Equity, Diversity, and Inclusion (EDI)

Innovative science depends on a diversity of viewpoints, yet a number of groups are underrepresented in STEM fields based on factors including (but not limited to) gender, sexual orientation, race, religion, disability, and age.

Increasing diversity, however, requires policies and practices that ensure equity, i.e., fairness towards individuals taking into account historical, social, systemic, and structural issues, in addition to individual circumstances. Actions, for instance, that reduce barriers and counteract discrimination contribute to greater equity.

Diversity is sustained and thrives in inclusive work cultures, where differences are welcome and appreciated, and diverse perspectives are included in processes and procedures.

Therefore, in line with the Diversity Mission Statement of the Charité, NeuroCure is committed to working towards greater equity, diversity and inclusion in science – starting at home. Within our Cluster and local neuroscience community, we aim to recruit more women and other underrepresented talent, retain them in science, and empower them to reach the next career level.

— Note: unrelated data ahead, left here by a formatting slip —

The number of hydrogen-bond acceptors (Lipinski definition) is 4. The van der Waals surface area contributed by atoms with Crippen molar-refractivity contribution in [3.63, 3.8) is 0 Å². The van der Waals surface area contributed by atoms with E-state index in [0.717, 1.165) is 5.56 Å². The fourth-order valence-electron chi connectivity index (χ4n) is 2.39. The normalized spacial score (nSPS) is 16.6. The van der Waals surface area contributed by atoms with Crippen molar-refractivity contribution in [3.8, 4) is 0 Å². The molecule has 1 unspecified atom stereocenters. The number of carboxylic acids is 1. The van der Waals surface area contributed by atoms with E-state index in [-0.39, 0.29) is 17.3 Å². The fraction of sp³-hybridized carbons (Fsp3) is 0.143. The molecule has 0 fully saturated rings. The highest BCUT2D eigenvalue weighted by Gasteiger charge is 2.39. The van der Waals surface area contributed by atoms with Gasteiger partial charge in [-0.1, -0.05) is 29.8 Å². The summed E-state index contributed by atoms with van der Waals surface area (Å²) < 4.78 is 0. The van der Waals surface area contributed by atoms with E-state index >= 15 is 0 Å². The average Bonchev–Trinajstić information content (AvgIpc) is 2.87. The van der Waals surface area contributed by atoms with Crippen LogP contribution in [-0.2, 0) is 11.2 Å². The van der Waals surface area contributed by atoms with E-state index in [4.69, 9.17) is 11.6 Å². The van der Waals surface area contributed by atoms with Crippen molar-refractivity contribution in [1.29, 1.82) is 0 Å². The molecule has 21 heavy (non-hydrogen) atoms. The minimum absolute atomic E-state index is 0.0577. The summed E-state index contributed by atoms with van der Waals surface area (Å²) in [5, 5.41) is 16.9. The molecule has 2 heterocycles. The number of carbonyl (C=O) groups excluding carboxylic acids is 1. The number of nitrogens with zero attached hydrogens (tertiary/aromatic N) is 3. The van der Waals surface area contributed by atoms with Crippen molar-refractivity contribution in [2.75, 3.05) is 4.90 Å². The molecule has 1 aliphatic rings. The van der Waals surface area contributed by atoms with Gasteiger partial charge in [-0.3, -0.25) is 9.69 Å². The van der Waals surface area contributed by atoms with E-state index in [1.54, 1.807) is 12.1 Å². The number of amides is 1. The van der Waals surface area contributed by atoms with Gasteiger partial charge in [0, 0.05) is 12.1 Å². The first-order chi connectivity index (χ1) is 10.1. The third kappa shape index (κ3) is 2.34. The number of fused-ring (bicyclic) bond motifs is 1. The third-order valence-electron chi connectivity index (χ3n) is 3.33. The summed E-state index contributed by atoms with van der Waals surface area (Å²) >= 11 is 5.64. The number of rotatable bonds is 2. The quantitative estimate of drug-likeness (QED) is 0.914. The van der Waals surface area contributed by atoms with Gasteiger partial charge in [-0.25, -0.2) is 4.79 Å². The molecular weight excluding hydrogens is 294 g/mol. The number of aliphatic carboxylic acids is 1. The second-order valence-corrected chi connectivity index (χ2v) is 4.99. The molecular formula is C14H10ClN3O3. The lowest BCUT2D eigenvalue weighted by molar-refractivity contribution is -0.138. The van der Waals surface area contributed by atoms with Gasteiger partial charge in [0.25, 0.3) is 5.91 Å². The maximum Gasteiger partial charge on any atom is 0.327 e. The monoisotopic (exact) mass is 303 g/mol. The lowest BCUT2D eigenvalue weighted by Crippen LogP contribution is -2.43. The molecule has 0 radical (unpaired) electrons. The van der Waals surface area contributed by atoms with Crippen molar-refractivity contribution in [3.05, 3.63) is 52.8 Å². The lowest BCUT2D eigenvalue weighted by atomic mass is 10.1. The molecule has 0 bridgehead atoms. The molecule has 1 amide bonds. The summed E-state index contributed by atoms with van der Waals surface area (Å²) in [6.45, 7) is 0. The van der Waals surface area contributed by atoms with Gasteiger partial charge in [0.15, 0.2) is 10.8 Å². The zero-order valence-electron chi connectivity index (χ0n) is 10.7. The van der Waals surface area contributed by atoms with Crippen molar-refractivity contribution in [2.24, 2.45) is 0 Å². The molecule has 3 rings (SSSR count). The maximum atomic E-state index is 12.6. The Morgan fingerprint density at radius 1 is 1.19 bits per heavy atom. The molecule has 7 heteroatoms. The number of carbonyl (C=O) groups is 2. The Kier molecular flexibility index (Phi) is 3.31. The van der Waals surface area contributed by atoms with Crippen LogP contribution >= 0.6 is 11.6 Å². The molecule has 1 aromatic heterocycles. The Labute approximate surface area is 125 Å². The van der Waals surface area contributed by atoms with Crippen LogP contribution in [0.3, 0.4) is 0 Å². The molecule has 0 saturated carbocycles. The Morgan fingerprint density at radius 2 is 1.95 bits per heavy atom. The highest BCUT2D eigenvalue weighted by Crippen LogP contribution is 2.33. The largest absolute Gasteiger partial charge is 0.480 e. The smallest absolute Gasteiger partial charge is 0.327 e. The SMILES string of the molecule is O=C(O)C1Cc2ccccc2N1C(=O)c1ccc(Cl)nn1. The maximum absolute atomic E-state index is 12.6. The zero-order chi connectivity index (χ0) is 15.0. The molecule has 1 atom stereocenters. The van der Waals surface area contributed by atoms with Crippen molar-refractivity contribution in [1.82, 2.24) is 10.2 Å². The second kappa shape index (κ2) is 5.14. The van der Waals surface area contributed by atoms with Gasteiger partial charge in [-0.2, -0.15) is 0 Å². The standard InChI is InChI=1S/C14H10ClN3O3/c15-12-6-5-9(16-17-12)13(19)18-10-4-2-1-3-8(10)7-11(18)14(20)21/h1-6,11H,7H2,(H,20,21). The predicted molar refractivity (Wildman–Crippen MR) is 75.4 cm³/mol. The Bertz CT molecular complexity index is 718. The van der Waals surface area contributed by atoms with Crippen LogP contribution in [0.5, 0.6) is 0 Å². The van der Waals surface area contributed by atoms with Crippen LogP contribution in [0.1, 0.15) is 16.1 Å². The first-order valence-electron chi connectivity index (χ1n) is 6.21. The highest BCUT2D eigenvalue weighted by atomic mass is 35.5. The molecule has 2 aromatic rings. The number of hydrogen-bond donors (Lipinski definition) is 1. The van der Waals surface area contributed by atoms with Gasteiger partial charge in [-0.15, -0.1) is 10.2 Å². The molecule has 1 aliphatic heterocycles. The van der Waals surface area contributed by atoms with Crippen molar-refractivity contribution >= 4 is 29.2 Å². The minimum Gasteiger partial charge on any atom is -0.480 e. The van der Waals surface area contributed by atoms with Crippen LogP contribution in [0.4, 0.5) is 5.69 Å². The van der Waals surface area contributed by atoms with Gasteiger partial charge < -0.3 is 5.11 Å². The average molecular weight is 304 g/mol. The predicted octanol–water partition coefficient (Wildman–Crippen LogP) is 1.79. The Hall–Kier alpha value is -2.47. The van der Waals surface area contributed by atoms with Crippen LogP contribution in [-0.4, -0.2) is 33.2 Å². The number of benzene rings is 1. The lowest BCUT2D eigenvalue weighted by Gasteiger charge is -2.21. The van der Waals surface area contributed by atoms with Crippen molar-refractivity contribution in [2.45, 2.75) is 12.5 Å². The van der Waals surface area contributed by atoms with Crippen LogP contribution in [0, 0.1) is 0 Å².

The following pages introduce our measures, cooperations, and resources for working towards greater EDI in STEM. We aim to continually improve our understanding of these issues. Please feel welcome to contact us with comments, questions, and suggestions.

Please also join us at the monthly Diversity Journal Club to discuss current research around EDI.


Diversity Journal Club

On the first Monday of every month at 11:00 a.m. the Diversity Journal Club meets virtually to discuss articles about gender equality and diversity in science with a broader audience. Everyone interested is invited to participate, read and discuss articles, and present own ideas. Stay informed, deepen your knowledge, share your views, and help us expand the conversation.  Contact kimberly.mason@charite.de to join the club.

Examples of articles discussed so far:
Saying ‘no’ in science isn’t enough, L. Babcock, et al., 2022
Why four scientists spent a year saying no, A. E. Cravens, et al., 2022
Citation bias, diversity, and ethics, K. S. Ray, et al., 2022
Inequalities and the Paradigm of Excellence in Academia, Chap 6. “Gender Bias in Peer Review Panels”,  F. Jenkins, et al., 2022